conductor and keyboard player -
Richard Egarr brings a joyful sense of adventure and a keen, enquiring
mind to all his music-making, whether conducting, directing from the
keyboard or playing concertos (on organ, harpsichord, fortepiano or
modern piano), giving solo recitals or playing chamber music.
Music Director of the Academy of Ancient Music since 2006 and a
regular guest director with such other ensembles as Handel and Haydn
Society and Tafelmusik, he is increasingly sought-after by non-period
orchestras ranging from the Scottish, Swedish and Australian chamber
orchestras to the Rotterdam Philharmonic, Berlin Konzerthausorchester,
and Dallas Symphony Orchestra. He conducts a broad range of repertoire
from Monteverdi to Mendelssohn. The Handel and Bach oratorios lie at the
heart of his repertoire, and he has a growing reputation in the
operatic field – current plans include Mozart’s La finta giardiniera with the Academy of Ancient Music at the Barbican Centre and the
Théâtre des Champs-Élysées, and Rossini with the Netherlands Opera
Academy. He made his Glyndebourne debut in 2007 conducting a staged St Matthew Passion.
Richard Egarr is in demand across Europe, Japan and the USA for his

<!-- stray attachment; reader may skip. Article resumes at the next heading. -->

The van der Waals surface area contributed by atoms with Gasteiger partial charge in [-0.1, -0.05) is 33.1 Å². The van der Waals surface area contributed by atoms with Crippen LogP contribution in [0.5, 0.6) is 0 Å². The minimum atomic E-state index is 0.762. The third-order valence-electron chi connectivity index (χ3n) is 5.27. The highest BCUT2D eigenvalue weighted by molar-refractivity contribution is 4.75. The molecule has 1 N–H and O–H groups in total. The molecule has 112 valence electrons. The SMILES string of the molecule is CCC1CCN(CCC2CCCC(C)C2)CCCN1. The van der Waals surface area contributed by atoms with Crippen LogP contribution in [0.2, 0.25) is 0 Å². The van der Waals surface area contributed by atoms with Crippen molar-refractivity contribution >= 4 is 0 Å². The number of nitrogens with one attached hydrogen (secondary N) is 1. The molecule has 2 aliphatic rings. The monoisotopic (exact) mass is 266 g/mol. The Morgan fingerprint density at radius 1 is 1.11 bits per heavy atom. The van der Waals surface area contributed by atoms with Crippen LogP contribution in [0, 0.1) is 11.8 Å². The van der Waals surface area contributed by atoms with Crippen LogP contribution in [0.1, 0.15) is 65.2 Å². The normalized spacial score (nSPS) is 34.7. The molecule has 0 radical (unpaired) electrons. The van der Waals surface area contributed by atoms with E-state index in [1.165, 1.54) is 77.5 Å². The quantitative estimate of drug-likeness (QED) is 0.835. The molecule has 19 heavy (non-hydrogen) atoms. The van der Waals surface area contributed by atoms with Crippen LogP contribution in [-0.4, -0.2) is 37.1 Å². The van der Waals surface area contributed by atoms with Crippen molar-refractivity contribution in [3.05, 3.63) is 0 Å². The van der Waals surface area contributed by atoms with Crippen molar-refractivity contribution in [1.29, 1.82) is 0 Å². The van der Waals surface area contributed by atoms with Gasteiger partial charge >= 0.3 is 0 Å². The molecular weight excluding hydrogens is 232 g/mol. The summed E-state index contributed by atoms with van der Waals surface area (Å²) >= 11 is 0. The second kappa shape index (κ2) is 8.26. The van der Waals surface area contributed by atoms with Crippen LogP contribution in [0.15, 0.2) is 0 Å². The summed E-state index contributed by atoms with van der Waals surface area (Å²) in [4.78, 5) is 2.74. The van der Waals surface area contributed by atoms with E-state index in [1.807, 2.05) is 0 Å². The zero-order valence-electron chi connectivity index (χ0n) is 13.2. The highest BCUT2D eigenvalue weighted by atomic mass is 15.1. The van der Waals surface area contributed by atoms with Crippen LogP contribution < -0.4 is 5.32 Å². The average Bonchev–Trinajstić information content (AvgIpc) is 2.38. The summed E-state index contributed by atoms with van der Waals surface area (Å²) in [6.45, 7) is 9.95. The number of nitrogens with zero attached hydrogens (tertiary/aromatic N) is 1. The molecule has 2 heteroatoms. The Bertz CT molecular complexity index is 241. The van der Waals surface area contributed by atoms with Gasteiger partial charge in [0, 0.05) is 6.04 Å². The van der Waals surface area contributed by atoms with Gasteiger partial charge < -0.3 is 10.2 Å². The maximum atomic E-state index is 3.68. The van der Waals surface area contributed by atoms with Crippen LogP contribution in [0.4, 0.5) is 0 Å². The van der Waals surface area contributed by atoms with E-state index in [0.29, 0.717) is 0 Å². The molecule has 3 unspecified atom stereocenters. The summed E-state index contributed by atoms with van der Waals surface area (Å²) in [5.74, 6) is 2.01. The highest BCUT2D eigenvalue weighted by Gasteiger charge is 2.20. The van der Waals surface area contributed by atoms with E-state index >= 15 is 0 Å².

scintillating solo and concerto performances, and for many years had a
close partnership with violinist Andrew Manze.
He records exclusively for harmonia mundi USA. His solo output
comprises works by Frescobaldi, Gibbons, Couperin, Purcell, Froberger,
Mozart, and J. S. Bach (Goldberg Variations and Well-Tempered Clavier).
He has an impressive list of award-winning recordings with Andrew
Manze, including sonatas by Bach, Biber, Rebel, Pandolfi, Corelli,
Handel, Mozart, and Schubert. With the Academy of Ancient Music he has
recorded J. S. Bach’s harpsichord concertos and Brandenburg Concertos.
In Handel year 2009 they completed a seven-CD series of Handel discs
including the instrumental music opp.1, 2 and 5, the Concerti grossi
op.3 (which won a Gramophone Award in 2007) and the Organ Concertos op.4
(MIDEM Award and Edison Award 2009) and op.7.
Richard Egarr trained as a choirboy at York Minster, at Chetham’s School
of Music in Manchester, and as organ scholar at Clare College
Cambridge. His studies with Gustav and Marie Leonhardt further inspired
his work in the field of historical performance.